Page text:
View Full Version : REMEMBRANCE: Death of General Robert E. Lee

10-09-2009, 09:00 PM
The headline from a Richmond newspaper read:

“News of the death of Robert E. Lee, beloved chieftain of the Southern army, whose strategy mainly was responsible for the surprising fight staged by the Confederacy, brought a two-day halt to Richmond's business activities.”

The United States flag, which Robert E. Lee had defended as a soldier, flew at half mast in Lexington, Virginia and throughout the USA.

General Lee died at his home at Lexington, Virginia at 9:30 AM on Wednesday, October 12, 1870. His last great deed came after the War Between the States when he accepted the presidency of Washington College, now Washington and Lee University. He saved the financially troubled college and helped many young folks further their education.

Some write that Robert E. Lee suffered a cerebral hemorrhage on September 28, 1870, but was thought to greatly improve until October 12th, when he took a turn for the worse. His condition seemed more hopeless when his doctor told him, "General you must make haste and get well---Traveller---has been standing too long in his stable and needs exercise."

Virginia Military Institute (VMI) Cadet William Nalle said in a letter home to his mother, dated October 16, 1870, quote;

“I suppose of course that you have all read full accounts of Gen Lee's death in the papers. He died on the morning of the 12th at about half past nine. All business was suspended at once all over the country and town, and all duties, military and academic suspended at the Institute, and all the black crape and all similar black material in Lexington, was used up at once, and they had to send on to Lynchburg for more. Every cadet had black crape issued to him, and an order was published at once requiring us to wear it as a badge of mourning for six months.” unquote

Read entire letter on Virginia Military Institute website at:


Bubba Dawg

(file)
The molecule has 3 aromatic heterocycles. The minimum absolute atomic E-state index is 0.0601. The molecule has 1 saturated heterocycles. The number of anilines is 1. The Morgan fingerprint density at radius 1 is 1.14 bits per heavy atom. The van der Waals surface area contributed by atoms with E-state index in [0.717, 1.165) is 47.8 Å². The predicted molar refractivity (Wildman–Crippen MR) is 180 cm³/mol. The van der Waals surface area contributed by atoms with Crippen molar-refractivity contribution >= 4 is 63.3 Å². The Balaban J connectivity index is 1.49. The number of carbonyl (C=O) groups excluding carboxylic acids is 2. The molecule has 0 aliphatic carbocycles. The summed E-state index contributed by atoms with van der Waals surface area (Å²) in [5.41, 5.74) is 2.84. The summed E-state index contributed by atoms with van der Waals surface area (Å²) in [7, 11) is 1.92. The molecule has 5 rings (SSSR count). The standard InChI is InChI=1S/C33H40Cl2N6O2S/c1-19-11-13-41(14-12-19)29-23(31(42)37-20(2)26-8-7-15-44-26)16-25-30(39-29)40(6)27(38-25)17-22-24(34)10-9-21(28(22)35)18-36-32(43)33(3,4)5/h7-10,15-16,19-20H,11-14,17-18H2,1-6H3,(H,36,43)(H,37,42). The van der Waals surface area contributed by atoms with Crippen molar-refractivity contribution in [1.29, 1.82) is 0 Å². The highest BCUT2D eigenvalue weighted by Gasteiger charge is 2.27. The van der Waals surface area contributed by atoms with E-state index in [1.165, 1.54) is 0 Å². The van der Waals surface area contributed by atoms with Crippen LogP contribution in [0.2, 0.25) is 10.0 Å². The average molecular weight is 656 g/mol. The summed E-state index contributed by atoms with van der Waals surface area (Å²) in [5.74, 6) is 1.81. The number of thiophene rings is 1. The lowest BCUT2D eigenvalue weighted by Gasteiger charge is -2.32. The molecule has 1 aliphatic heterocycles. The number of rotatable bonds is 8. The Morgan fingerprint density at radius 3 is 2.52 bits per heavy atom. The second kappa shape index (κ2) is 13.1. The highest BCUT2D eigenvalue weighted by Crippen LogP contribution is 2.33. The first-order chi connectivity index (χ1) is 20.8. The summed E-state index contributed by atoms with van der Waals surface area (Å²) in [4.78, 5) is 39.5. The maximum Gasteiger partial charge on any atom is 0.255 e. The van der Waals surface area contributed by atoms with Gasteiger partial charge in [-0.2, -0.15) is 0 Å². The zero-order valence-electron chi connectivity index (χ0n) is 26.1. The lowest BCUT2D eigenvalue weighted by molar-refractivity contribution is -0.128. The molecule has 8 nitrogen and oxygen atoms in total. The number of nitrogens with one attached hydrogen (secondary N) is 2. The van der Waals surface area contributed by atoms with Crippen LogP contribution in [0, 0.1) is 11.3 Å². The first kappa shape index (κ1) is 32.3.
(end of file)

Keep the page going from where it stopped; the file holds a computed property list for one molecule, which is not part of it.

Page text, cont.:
10-09-2009, 09:14 PM
I had heart the account of this story before and was able to find it in print:

....soon after, Lee gave an interview to a reporter from The New York Herald. In the story he was quoted as saying he condemned the assassination of Abraham Lincoln. He called it “deplorable,” “a crime.”

More important, Lee celebrated the end of slavery. (“I am rejoiced that slavery is abolished ... the best men of the South have long been anxious to do away with this institution ... “slavery [is] forever dead,” he said. “The South was anxious to get back into the Union and to peace.”)

The news story received wide circulation in both Northern and Southern newspapers. Lee’s words did more than anything else at this critical juncture to help bring the United States of America to peace.

Soon after, Lee and his family were attending St. Paul’s Episcopal Church in Richmond, Va. The blacks in church were seated at the back, as was the custom of the time. Their former white masters were seated in front. When the minister called for Holy Communion, a black man advanced to the communion rail. The congregation was stunned. Usually whites received communion first. After a moment, a tall white man got up and knelt beside the black man to take the Lord’s supper. Watching the scene, others both white and black followed. The white man who joined his black brother was Robert E. Lee.